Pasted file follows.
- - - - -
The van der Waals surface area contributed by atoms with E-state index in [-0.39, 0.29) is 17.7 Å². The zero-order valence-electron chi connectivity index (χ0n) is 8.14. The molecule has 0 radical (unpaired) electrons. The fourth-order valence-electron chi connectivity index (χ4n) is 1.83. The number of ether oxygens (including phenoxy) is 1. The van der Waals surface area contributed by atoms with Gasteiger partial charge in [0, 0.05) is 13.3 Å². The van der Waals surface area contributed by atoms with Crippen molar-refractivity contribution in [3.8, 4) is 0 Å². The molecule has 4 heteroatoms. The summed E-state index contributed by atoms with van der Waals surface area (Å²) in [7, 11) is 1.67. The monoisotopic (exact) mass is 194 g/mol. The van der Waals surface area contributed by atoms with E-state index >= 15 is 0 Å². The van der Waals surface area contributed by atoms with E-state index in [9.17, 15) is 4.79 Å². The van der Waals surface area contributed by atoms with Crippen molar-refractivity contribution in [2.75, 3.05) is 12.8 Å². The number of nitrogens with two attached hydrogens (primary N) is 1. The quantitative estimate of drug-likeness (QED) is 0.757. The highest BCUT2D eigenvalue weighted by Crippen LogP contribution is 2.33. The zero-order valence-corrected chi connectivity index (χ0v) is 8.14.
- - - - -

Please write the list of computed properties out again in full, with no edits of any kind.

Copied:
The van der Waals surface area contributed by atoms with E-state index in [-0.39, 0.29) is 17.7 Å². The zero-order valence-electron chi connectivity index (χ0n) is 8.14. The molecule has 0 radical (unpaired) electrons. The fourth-order valence-electron chi connectivity index (χ4n) is 1.83. The number of ether oxygens (including phenoxy) is 1. The van der Waals surface area contributed by atoms with Gasteiger partial charge in [0, 0.05) is 13.3 Å². The van der Waals surface area contributed by atoms with Crippen molar-refractivity contribution in [3.8, 4) is 0 Å². The molecule has 4 heteroatoms. The summed E-state index contributed by atoms with van der Waals surface area (Å²) in [7, 11) is 1.67. The monoisotopic (exact) mass is 194 g/mol. The van der Waals surface area contributed by atoms with E-state index >= 15 is 0 Å². The van der Waals surface area contributed by atoms with E-state index in [9.17, 15) is 4.79 Å². The van der Waals surface area contributed by atoms with Crippen molar-refractivity contribution in [2.75, 3.05) is 12.8 Å². The number of nitrogens with two attached hydrogens (primary N) is 1. The quantitative estimate of drug-likeness (QED) is 0.757. The highest BCUT2D eigenvalue weighted by Crippen LogP contribution is 2.33. The zero-order valence-corrected chi connectivity index (χ0v) is 8.14.